Why Corporations Need Unlimited Speech

by

There is a lot of absurd hubbub about the recent Supreme Court ruling (Citizen’s United) that says that corporations have the same rights as individuals when it comes to speech. It’s obvious where the hubbub is coming from—those who want unions to get preferred treatment over other corporations.

To understand why corporations need unlimited speech (at least as much as individuals do), I want to tell a story. Let’s suppose that I, you, and a whole lot of other people get sick of political corruption. We decide we want to not only spend a lot of our own money to discover corruption wherever it is, but spend twice as much money as the candidates to expose the corruption when they run for office.

This certainly sounds reasonable! After all, if John Q. Citizen wants to spend all his free time following up on what the politicians are doing, he should be allowed to do so. If John Q. Citizen wants to buy a huge billboard spelling out why Politician X is corrupt and doesn’t deserve to be elected, he should be allowed to do so. Without this, we cannot function as a democratic republic.

What? You think we should be allowed to tell someone when they have said enough? You want to create a system where those routing out corruption are not allowed to outspend and out-speak the guilty and corrupt? Yes, the same rights and privileges afforded to those with noble intentions is awarded to those with ignoble intentions, but who, ultimately, can judge between the noble and ignoble? That’s what elections are all about.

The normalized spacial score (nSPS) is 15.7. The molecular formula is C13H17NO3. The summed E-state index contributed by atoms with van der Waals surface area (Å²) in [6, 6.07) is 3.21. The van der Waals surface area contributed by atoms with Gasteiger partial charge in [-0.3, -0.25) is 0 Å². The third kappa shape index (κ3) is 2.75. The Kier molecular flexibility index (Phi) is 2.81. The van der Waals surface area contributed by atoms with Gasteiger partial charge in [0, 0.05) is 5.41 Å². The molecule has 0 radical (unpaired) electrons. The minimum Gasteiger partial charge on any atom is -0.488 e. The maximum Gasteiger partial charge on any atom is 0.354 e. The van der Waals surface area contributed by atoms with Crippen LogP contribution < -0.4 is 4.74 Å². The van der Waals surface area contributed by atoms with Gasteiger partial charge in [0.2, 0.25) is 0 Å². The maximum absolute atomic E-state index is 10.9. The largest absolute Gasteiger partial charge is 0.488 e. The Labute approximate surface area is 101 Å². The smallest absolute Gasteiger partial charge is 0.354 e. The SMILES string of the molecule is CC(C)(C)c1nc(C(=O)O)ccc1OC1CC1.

If you agree that any individual should have unlimited speech, then let’s talk about what corporations really are. Let’s say John Q. Citizen is doing a really good job routing out corruption, but he could do more if he had a team of people working for him. This requires capital, of course, and he comes up with the ingenious idea of asking for money. He promises that 100% of the money you give him will go to pay those who are routing out corruption and run election ads against those who are corrupt.

Should the very fact that John Q. Citizen is cooperating with others disqualify his speech, or the speech of the group? Does it matter whether they appoint someone to be their CEO, someone to be their spokesman, someone to run the books, some people to be on the board, and so on and so forth?

The shallow arguments against corporate personhood sound reasonable on their face. But what they truly represent is an argument against individual liberty. That’s why communists and leftists love to use this shallow argument—they are fundamentally opposed to individual liberty.

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